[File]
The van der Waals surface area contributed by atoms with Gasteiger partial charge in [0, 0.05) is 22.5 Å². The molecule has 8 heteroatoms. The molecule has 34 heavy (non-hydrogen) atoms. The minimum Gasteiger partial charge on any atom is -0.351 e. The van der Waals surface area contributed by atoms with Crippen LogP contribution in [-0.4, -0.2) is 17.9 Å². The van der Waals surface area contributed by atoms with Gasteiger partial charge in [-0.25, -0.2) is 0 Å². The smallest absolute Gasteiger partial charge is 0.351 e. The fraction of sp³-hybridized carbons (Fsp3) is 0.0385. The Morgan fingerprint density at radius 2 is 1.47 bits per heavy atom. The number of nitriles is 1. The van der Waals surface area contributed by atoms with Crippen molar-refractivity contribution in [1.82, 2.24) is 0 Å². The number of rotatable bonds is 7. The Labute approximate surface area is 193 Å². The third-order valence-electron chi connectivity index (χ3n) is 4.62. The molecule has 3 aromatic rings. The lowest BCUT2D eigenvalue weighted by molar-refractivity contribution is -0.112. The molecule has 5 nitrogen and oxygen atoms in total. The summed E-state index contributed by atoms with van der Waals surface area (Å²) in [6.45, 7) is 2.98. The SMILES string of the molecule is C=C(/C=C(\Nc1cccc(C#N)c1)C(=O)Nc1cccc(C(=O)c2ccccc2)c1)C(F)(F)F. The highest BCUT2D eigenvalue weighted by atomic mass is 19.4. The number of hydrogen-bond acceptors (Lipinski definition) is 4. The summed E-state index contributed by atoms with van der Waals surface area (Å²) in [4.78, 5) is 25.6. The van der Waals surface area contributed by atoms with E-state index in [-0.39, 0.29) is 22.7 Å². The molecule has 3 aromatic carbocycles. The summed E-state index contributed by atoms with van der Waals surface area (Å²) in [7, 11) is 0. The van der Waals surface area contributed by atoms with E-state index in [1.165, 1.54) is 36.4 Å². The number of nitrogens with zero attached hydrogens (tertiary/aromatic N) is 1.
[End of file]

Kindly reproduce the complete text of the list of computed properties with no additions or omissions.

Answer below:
The van der Waals surface area contributed by atoms with Gasteiger partial charge in [0, 0.05) is 22.5 Å². The molecule has 8 heteroatoms. The molecule has 34 heavy (non-hydrogen) atoms. The minimum Gasteiger partial charge on any atom is -0.351 e. The van der Waals surface area contributed by atoms with Crippen LogP contribution in [-0.4, -0.2) is 17.9 Å². The van der Waals surface area contributed by atoms with Gasteiger partial charge in [-0.25, -0.2) is 0 Å². The smallest absolute Gasteiger partial charge is 0.351 e. The fraction of sp³-hybridized carbons (Fsp3) is 0.0385. The Morgan fingerprint density at radius 2 is 1.47 bits per heavy atom. The number of nitriles is 1. The van der Waals surface area contributed by atoms with Crippen molar-refractivity contribution in [1.82, 2.24) is 0 Å². The number of rotatable bonds is 7. The Labute approximate surface area is 193 Å². The third-order valence-electron chi connectivity index (χ3n) is 4.62. The molecule has 3 aromatic rings. The lowest BCUT2D eigenvalue weighted by molar-refractivity contribution is -0.112. The molecule has 5 nitrogen and oxygen atoms in total. The summed E-state index contributed by atoms with van der Waals surface area (Å²) in [6.45, 7) is 2.98. The SMILES string of the molecule is C=C(/C=C(\Nc1cccc(C#N)c1)C(=O)Nc1cccc(C(=O)c2ccccc2)c1)C(F)(F)F. The highest BCUT2D eigenvalue weighted by atomic mass is 19.4. The number of hydrogen-bond acceptors (Lipinski definition) is 4. The summed E-state index contributed by atoms with van der Waals surface area (Å²) in [4.78, 5) is 25.6. The van der Waals surface area contributed by atoms with E-state index in [-0.39, 0.29) is 22.7 Å². The molecule has 3 aromatic carbocycles. The summed E-state index contributed by atoms with van der Waals surface area (Å²) in [7, 11) is 0. The van der Waals surface area contributed by atoms with E-state index in [1.165, 1.54) is 36.4 Å². The number of nitrogens with zero attached hydrogens (tertiary/aromatic N) is 1.